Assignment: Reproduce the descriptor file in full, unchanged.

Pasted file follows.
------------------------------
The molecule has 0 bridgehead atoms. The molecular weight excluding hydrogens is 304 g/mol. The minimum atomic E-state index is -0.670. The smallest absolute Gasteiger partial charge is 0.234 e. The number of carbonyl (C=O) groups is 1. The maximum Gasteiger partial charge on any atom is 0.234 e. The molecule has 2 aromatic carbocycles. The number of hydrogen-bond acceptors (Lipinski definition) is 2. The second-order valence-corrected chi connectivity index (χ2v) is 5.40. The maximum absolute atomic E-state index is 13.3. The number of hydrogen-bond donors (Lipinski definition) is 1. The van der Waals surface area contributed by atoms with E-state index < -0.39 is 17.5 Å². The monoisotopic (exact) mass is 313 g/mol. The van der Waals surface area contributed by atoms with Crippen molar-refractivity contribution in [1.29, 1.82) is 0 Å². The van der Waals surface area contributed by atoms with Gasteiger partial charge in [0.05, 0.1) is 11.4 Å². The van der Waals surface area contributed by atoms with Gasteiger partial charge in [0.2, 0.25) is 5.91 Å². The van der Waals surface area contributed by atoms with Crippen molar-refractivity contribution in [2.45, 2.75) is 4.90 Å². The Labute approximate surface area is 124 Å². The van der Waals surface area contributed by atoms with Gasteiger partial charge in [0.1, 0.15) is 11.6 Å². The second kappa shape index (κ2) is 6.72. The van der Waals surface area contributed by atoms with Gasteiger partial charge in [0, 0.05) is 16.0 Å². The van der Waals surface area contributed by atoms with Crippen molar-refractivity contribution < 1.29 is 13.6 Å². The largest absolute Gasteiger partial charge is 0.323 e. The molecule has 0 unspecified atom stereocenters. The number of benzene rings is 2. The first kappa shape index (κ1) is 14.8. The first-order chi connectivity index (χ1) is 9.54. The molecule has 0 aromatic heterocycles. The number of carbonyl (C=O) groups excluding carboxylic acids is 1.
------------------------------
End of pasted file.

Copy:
The molecule has 0 bridgehead atoms. The molecular weight excluding hydrogens is 304 g/mol. The minimum atomic E-state index is -0.670. The smallest absolute Gasteiger partial charge is 0.234 e. The number of carbonyl (C=O) groups is 1. The maximum Gasteiger partial charge on any atom is 0.234 e. The molecule has 2 aromatic carbocycles. The number of hydrogen-bond acceptors (Lipinski definition) is 2. The second-order valence-corrected chi connectivity index (χ2v) is 5.40. The maximum absolute atomic E-state index is 13.3. The number of hydrogen-bond donors (Lipinski definition) is 1. The van der Waals surface area contributed by atoms with E-state index < -0.39 is 17.5 Å². The monoisotopic (exact) mass is 313 g/mol. The van der Waals surface area contributed by atoms with Crippen molar-refractivity contribution in [1.29, 1.82) is 0 Å². The van der Waals surface area contributed by atoms with Gasteiger partial charge in [0.05, 0.1) is 11.4 Å². The van der Waals surface area contributed by atoms with Gasteiger partial charge in [0.2, 0.25) is 5.91 Å². The van der Waals surface area contributed by atoms with Crippen molar-refractivity contribution in [2.45, 2.75) is 4.90 Å². The Labute approximate surface area is 124 Å². The van der Waals surface area contributed by atoms with Gasteiger partial charge in [0.1, 0.15) is 11.6 Å². The second kappa shape index (κ2) is 6.72. The van der Waals surface area contributed by atoms with Gasteiger partial charge in [0, 0.05) is 16.0 Å². The van der Waals surface area contributed by atoms with Crippen molar-refractivity contribution < 1.29 is 13.6 Å². The largest absolute Gasteiger partial charge is 0.323 e. The molecule has 0 unspecified atom stereocenters. The number of benzene rings is 2. The first kappa shape index (κ1) is 14.8. The first-order chi connectivity index (χ1) is 9.54. The molecule has 0 aromatic heterocycles. The number of carbonyl (C=O) groups excluding carboxylic acids is 1.